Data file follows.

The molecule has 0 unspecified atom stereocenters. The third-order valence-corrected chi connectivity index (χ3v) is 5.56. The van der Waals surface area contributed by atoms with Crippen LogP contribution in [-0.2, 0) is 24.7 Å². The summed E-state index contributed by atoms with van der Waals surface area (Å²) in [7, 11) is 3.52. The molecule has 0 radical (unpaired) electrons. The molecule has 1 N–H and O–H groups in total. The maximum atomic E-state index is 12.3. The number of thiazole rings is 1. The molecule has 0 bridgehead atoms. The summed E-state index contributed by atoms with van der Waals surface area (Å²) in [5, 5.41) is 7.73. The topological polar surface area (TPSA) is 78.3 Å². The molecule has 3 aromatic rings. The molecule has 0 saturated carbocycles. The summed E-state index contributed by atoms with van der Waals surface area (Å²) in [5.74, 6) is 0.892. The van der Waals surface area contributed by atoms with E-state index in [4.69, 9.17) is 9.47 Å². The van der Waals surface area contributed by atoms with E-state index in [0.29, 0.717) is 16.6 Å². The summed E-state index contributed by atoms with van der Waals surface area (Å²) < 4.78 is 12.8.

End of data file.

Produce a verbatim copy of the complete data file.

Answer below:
The molecule has 0 unspecified atom stereocenters. The third-order valence-corrected chi connectivity index (χ3v) is 5.56. The van der Waals surface area contributed by atoms with Crippen LogP contribution in [-0.2, 0) is 24.7 Å². The summed E-state index contributed by atoms with van der Waals surface area (Å²) in [7, 11) is 3.52. The molecule has 0 radical (unpaired) electrons. The molecule has 1 N–H and O–H groups in total. The maximum atomic E-state index is 12.3. The number of thiazole rings is 1. The molecule has 0 bridgehead atoms. The summed E-state index contributed by atoms with van der Waals surface area (Å²) in [5, 5.41) is 7.73. The topological polar surface area (TPSA) is 78.3 Å². The molecule has 3 aromatic rings. The molecule has 0 saturated carbocycles. The summed E-state index contributed by atoms with van der Waals surface area (Å²) in [5.74, 6) is 0.892. The van der Waals surface area contributed by atoms with E-state index in [4.69, 9.17) is 9.47 Å². The van der Waals surface area contributed by atoms with E-state index in [0.29, 0.717) is 16.6 Å². The summed E-state index contributed by atoms with van der Waals surface area (Å²) < 4.78 is 12.8.